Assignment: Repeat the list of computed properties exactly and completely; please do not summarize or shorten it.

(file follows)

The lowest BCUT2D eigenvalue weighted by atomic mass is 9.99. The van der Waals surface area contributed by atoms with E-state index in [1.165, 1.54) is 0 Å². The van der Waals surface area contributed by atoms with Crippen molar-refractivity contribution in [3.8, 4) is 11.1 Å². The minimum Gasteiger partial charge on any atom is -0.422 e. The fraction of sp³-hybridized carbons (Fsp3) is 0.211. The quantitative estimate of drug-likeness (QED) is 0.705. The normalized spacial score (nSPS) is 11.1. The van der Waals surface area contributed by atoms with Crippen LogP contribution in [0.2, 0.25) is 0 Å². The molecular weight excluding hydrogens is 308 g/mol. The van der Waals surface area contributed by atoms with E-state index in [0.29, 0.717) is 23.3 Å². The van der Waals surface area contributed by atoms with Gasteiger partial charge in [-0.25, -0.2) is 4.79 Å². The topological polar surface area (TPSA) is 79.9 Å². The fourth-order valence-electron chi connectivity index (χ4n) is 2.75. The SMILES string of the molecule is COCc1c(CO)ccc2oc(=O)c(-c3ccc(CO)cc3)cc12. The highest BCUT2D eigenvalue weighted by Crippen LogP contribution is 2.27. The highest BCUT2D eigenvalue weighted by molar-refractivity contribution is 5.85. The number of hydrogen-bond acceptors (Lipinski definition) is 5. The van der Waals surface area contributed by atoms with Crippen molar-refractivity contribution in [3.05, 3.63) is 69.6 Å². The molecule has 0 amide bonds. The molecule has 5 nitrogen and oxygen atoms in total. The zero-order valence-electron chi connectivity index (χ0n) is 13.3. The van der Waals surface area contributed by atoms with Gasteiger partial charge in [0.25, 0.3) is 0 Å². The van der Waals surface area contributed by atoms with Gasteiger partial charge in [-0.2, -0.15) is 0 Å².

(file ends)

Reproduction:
The lowest BCUT2D eigenvalue weighted by atomic mass is 9.99. The van der Waals surface area contributed by atoms with E-state index in [1.165, 1.54) is 0 Å². The van der Waals surface area contributed by atoms with Crippen molar-refractivity contribution in [3.8, 4) is 11.1 Å². The minimum Gasteiger partial charge on any atom is -0.422 e. The fraction of sp³-hybridized carbons (Fsp3) is 0.211. The quantitative estimate of drug-likeness (QED) is 0.705. The normalized spacial score (nSPS) is 11.1. The van der Waals surface area contributed by atoms with Crippen LogP contribution in [0.2, 0.25) is 0 Å². The molecular weight excluding hydrogens is 308 g/mol. The van der Waals surface area contributed by atoms with E-state index in [0.29, 0.717) is 23.3 Å². The van der Waals surface area contributed by atoms with Gasteiger partial charge in [-0.25, -0.2) is 4.79 Å². The topological polar surface area (TPSA) is 79.9 Å². The fourth-order valence-electron chi connectivity index (χ4n) is 2.75. The SMILES string of the molecule is COCc1c(CO)ccc2oc(=O)c(-c3ccc(CO)cc3)cc12. The highest BCUT2D eigenvalue weighted by Crippen LogP contribution is 2.27. The highest BCUT2D eigenvalue weighted by molar-refractivity contribution is 5.85. The number of hydrogen-bond acceptors (Lipinski definition) is 5. The van der Waals surface area contributed by atoms with Crippen molar-refractivity contribution in [3.05, 3.63) is 69.6 Å². The molecule has 0 amide bonds. The molecule has 5 nitrogen and oxygen atoms in total. The zero-order valence-electron chi connectivity index (χ0n) is 13.3. The van der Waals surface area contributed by atoms with Gasteiger partial charge in [0.25, 0.3) is 0 Å². The van der Waals surface area contributed by atoms with Gasteiger partial charge in [-0.2, -0.15) is 0 Å².